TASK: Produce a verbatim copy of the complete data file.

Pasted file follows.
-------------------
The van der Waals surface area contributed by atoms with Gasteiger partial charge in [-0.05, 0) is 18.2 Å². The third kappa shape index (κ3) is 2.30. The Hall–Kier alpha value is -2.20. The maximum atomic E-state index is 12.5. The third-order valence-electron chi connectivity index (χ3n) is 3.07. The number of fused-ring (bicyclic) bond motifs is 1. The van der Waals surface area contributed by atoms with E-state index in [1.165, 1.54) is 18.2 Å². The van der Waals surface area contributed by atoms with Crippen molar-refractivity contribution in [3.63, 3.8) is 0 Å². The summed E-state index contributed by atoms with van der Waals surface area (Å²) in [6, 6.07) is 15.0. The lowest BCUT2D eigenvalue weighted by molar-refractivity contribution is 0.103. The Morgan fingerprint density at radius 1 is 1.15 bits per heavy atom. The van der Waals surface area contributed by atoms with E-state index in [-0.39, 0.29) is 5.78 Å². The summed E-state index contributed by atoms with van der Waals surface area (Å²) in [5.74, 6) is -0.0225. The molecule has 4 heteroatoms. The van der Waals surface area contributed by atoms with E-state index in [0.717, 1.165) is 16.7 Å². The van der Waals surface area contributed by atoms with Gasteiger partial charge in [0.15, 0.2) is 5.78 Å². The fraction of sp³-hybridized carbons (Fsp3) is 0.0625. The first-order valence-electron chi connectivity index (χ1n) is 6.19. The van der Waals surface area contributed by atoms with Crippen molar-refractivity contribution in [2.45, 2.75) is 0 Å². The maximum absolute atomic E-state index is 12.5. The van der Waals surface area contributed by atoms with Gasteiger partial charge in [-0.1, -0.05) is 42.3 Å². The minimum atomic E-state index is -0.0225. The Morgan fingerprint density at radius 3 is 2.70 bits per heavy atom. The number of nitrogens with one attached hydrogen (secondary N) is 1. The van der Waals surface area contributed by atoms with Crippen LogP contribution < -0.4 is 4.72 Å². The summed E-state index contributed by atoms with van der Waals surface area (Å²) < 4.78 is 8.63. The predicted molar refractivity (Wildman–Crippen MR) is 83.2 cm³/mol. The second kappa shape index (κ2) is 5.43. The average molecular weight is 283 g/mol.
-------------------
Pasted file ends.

The van der Waals surface area contributed by atoms with Gasteiger partial charge in [-0.05, 0) is 18.2 Å². The third kappa shape index (κ3) is 2.30. The Hall–Kier alpha value is -2.20. The maximum atomic E-state index is 12.5. The third-order valence-electron chi connectivity index (χ3n) is 3.07. The number of fused-ring (bicyclic) bond motifs is 1. The van der Waals surface area contributed by atoms with E-state index in [1.165, 1.54) is 18.2 Å². The van der Waals surface area contributed by atoms with Crippen molar-refractivity contribution in [3.63, 3.8) is 0 Å². The summed E-state index contributed by atoms with van der Waals surface area (Å²) in [6, 6.07) is 15.0. The lowest BCUT2D eigenvalue weighted by molar-refractivity contribution is 0.103. The Morgan fingerprint density at radius 1 is 1.15 bits per heavy atom. The van der Waals surface area contributed by atoms with E-state index in [-0.39, 0.29) is 5.78 Å². The summed E-state index contributed by atoms with van der Waals surface area (Å²) in [5.74, 6) is -0.0225. The molecule has 4 heteroatoms. The van der Waals surface area contributed by atoms with E-state index in [0.717, 1.165) is 16.7 Å². The van der Waals surface area contributed by atoms with Gasteiger partial charge in [0.15, 0.2) is 5.78 Å². The fraction of sp³-hybridized carbons (Fsp3) is 0.0625. The first-order valence-electron chi connectivity index (χ1n) is 6.19. The van der Waals surface area contributed by atoms with Crippen molar-refractivity contribution in [2.45, 2.75) is 0 Å². The maximum absolute atomic E-state index is 12.5. The van der Waals surface area contributed by atoms with Gasteiger partial charge in [-0.1, -0.05) is 42.3 Å². The minimum atomic E-state index is -0.0225. The Morgan fingerprint density at radius 3 is 2.70 bits per heavy atom. The number of nitrogens with one attached hydrogen (secondary N) is 1. The van der Waals surface area contributed by atoms with Crippen LogP contribution < -0.4 is 4.72 Å². The summed E-state index contributed by atoms with van der Waals surface area (Å²) < 4.78 is 8.63. The predicted molar refractivity (Wildman–Crippen MR) is 83.2 cm³/mol. The second kappa shape index (κ2) is 5.43. The average molecular weight is 283 g/mol.